Authorities Charge Two South Florida Lawyers For Aiding Rothstein Ponzi Scheme

[This article originally appeared on on Friday, August 30, 2013]

Two South Florida lawyers were arrested today and charged with fraud-related charges for allegedly participating in the massive Ponzi scheme run by disgraced Florida attorney Scott Rothstein.  The arrests of Chrstina M. Kitterman and Douglas L. Bates by Internal Revenue Service agents are sure to add new life to continued speculation that Rothstein was not alone in taking in more than $1 billion in a giant Ponzi scheme that would later bankrupt his 70-attorney law firm.  Kitterman and Bates made their first appearances in federal court, and details remain sparse concerning the charges each will face.  Both attorneys were previously named by Rothstein in deposition testimony as having provided assistance in perpetrating parts of his fraud.

Rothstein was arrested in December 2009 after his return from Morocco, where he had been since October after learning the country refused to extradite criminal suspects to the U.S.  Upon returning, Rothstein was charged with operating a $1.2 billion Ponzi scheme that involved the sale of discounted stakes in high-dollar pre-suit settlements of sexual-harassment and whistleblower lawsuits.    While investors were told that they could collect the full amount when the case settled, the reality was that there were no such cases.  Instead, Rothstein masterminded an elaborate Ponzi scheme that catapulted him into a position as a powerful lawyer in the south Florida community, and he flaunted this newfound wealth by buying expensive cars, real estate, and boats.

After his arrest, Rothstein quickly changed his not-guilty plea to a guilty plea, and began cooperating with authorities.  While Rothstein hoped that this cooperation would result in a lighter sentence, a Florida federal judge latersentenced sentenced him to a 50-year term – 10 years more than prosecutors’ recommended sentence.   The sentence was the longest for any Florida Ponzi schemer, and ranked below only the 150-year sentence given to Bernard Madoff and the 110-year sentence handed down to Allen Stanford – both of whose schemes were multiple times larger than Rothstein’s.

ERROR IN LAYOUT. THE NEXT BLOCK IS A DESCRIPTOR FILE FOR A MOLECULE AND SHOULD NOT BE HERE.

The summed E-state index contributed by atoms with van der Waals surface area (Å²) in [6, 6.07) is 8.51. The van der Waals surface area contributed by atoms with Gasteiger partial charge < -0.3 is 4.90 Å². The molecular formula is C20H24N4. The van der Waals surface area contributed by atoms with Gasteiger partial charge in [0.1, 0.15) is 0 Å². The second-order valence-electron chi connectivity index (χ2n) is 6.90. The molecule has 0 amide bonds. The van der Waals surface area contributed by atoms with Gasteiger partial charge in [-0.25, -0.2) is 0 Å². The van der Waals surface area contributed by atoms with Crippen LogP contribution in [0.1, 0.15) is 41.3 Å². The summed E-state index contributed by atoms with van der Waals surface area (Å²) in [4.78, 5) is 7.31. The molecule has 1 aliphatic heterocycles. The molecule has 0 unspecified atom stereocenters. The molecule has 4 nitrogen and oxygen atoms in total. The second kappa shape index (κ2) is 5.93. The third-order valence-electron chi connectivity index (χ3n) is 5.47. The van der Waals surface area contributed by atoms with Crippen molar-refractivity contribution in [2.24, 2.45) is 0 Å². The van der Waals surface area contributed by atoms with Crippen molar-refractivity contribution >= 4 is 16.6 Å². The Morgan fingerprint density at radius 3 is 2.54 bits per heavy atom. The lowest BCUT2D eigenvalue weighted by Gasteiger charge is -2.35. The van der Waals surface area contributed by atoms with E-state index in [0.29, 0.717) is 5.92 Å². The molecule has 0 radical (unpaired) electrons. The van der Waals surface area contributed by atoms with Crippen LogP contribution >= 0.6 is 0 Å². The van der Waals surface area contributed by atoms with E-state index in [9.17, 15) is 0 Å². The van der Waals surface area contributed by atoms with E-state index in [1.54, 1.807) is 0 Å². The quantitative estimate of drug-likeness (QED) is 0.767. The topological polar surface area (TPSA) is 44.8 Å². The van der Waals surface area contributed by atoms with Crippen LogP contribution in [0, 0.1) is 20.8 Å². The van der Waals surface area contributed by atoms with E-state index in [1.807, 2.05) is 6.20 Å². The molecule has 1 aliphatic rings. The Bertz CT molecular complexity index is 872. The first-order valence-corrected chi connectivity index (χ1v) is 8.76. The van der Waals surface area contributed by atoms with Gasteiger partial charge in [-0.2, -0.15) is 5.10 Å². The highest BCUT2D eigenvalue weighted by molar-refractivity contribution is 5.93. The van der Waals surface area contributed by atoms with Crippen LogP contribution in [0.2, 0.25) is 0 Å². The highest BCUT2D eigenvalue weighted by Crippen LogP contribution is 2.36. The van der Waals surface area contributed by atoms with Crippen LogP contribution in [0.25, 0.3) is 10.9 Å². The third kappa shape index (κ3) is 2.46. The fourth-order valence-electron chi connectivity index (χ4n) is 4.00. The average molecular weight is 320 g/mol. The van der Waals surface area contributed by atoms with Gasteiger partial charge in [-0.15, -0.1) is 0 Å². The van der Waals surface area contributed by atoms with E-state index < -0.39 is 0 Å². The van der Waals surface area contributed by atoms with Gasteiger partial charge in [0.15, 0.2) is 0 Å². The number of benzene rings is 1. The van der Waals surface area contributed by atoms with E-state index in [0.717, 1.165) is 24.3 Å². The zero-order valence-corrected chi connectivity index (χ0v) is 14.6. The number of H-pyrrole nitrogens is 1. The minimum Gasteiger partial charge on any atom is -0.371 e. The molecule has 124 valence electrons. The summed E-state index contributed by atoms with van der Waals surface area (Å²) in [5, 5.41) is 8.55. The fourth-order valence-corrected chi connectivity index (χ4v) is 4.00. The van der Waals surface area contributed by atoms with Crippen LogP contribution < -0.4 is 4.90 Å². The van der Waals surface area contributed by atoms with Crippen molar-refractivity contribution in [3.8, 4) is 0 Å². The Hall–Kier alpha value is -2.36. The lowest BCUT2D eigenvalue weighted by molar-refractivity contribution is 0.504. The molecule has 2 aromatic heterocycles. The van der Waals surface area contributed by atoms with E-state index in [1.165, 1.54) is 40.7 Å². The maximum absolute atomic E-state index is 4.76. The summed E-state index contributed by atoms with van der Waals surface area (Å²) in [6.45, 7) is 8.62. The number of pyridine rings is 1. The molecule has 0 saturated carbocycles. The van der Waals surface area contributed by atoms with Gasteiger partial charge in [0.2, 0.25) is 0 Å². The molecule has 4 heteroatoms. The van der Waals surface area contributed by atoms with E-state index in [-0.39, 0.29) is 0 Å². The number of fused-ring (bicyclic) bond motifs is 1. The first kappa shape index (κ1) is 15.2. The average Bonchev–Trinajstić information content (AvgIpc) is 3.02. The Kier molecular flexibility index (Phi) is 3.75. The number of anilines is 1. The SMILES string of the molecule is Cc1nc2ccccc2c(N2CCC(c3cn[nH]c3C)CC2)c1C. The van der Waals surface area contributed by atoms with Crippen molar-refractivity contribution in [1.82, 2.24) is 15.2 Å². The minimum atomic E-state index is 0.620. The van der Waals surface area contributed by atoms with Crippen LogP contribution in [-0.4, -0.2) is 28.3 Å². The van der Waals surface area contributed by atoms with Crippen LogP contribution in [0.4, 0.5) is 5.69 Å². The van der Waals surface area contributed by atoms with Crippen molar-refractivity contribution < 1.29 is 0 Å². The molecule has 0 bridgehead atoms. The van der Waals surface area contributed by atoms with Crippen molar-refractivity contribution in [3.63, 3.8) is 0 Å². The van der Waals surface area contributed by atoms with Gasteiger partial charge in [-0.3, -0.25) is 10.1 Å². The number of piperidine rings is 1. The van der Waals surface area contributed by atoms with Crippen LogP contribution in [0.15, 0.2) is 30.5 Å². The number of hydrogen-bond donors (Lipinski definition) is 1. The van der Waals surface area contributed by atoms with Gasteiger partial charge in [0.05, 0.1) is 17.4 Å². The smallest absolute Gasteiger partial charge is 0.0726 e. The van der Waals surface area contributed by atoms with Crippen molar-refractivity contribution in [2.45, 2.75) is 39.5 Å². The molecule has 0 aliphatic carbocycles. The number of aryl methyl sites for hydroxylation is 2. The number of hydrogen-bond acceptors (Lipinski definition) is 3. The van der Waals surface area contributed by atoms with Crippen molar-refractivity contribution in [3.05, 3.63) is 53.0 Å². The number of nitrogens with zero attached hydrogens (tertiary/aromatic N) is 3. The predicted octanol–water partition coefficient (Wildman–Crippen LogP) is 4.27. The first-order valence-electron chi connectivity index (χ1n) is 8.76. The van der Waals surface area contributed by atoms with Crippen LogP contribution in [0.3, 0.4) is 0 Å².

In an effort to reduce his sentence, Rothstein continued to cooperate with authorities after the sentence and promised to name those who had provided him assistance.   Indeed, Rothstein painted a tantalizing picture for prosecutors by fingering other lawyers and law enforcement officers.  At several depositions, Rothstein readily offered up others, including Kitterman and Bates.  Kitterman, who formerly worked at Rothstein’s firm, Rothstein Rosenfelt Adler (“RRA”), was said to have impersonated an official of the Florida Bar during discussions with an investor in Rothstein’s scheme.  Rothstein also testified that Bates agreed to sign his name to a letter threatening a discrimination action against a company Rothstein represented in order to inflate his legal bills.

In addition to Kitterman and Bates, Rothstein has also implicated several other RRA lawyers as well as a vice-president at TD Bank.